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Scaffolding inspections may prevent workplace accidents

With California's warm and relatively dry weather, construction crews can work year-round across the state. The men and women who make up these crews go to work every day, oftentimes with very little thought of their own personal safety while on the job. Yet, a construction accident can leave a worker with serious injuries and losses that can take quite a toll. They may suffer from damages such as medical expenses and lost wages, and they may be unable to work to help pay their bills while they recover from their injuries.

Fortunately, federal and state regulations aim to keep workers safe from workplace accidents. One area of construction that regulators assess is scaffolding. Approximately 65 percent of construction workers utilize scaffolding to perform their jobs, and accidents that involve scaffolding falls are typically more serious. Therefore, regulators from OSHA often inspect scaffolding for both design and construction.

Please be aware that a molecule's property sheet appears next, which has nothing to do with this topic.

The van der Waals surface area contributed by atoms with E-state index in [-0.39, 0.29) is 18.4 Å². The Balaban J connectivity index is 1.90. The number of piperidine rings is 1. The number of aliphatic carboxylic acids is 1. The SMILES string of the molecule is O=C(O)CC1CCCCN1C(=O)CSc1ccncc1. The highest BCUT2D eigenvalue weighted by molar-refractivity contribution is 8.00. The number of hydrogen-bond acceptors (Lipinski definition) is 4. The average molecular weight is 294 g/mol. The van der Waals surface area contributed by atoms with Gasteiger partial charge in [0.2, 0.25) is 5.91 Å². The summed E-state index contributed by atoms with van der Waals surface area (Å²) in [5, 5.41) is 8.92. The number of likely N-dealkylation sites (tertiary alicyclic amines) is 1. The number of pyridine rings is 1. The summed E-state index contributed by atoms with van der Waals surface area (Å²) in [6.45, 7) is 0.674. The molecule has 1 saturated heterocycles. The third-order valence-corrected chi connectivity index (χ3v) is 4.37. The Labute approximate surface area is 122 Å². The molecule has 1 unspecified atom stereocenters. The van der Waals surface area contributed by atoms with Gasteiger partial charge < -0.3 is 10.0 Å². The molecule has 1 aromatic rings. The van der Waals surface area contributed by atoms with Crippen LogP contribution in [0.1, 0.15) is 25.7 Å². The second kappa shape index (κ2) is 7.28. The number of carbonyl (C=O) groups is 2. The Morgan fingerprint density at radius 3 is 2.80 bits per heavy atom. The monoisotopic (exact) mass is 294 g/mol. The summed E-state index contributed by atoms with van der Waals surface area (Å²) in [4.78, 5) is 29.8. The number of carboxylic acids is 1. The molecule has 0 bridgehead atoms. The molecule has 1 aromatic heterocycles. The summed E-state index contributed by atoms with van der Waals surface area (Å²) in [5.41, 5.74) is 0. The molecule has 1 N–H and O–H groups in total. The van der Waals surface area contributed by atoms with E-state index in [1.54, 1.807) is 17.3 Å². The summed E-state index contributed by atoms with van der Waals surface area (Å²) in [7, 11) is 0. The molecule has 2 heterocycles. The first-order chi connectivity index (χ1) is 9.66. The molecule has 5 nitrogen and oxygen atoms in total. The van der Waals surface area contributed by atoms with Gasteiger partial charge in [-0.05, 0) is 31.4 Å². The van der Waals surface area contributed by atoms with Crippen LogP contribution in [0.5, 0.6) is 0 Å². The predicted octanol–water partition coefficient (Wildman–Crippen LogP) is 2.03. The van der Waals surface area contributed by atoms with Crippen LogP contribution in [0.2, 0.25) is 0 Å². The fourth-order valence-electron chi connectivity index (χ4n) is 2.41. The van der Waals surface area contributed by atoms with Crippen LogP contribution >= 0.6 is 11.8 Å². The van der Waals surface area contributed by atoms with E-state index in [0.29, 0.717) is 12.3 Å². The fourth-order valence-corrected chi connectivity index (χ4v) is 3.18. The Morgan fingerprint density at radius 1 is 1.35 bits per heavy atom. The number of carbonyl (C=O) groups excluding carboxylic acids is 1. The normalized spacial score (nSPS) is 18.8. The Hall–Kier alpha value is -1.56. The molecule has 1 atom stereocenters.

Generally speaking, scaffolding must be able to support its own weight in addition to four times its listed maximum load. Suspension ropes should be inspected, too, holding at least six times their intended maximum load. OSHA may choose to inspect scaffolding during random inspections, but this often isn't enough to protect workers from employers who fail to adhere to regulations.

Unfortunately, improperly constructed scaffolding often leads to serious workplace injuries. These workers should be able to recover workers' compensation benefits for their injuries, but the process can be fraught with legal challenges. Therefore, those seeking to succeed on an initial claim, or challenge an initial ruling on appeal, may want to consider getting more information about the process.

Source: FindLaw, "Scaffold Injuries," accessed on Jan. 9, 2017

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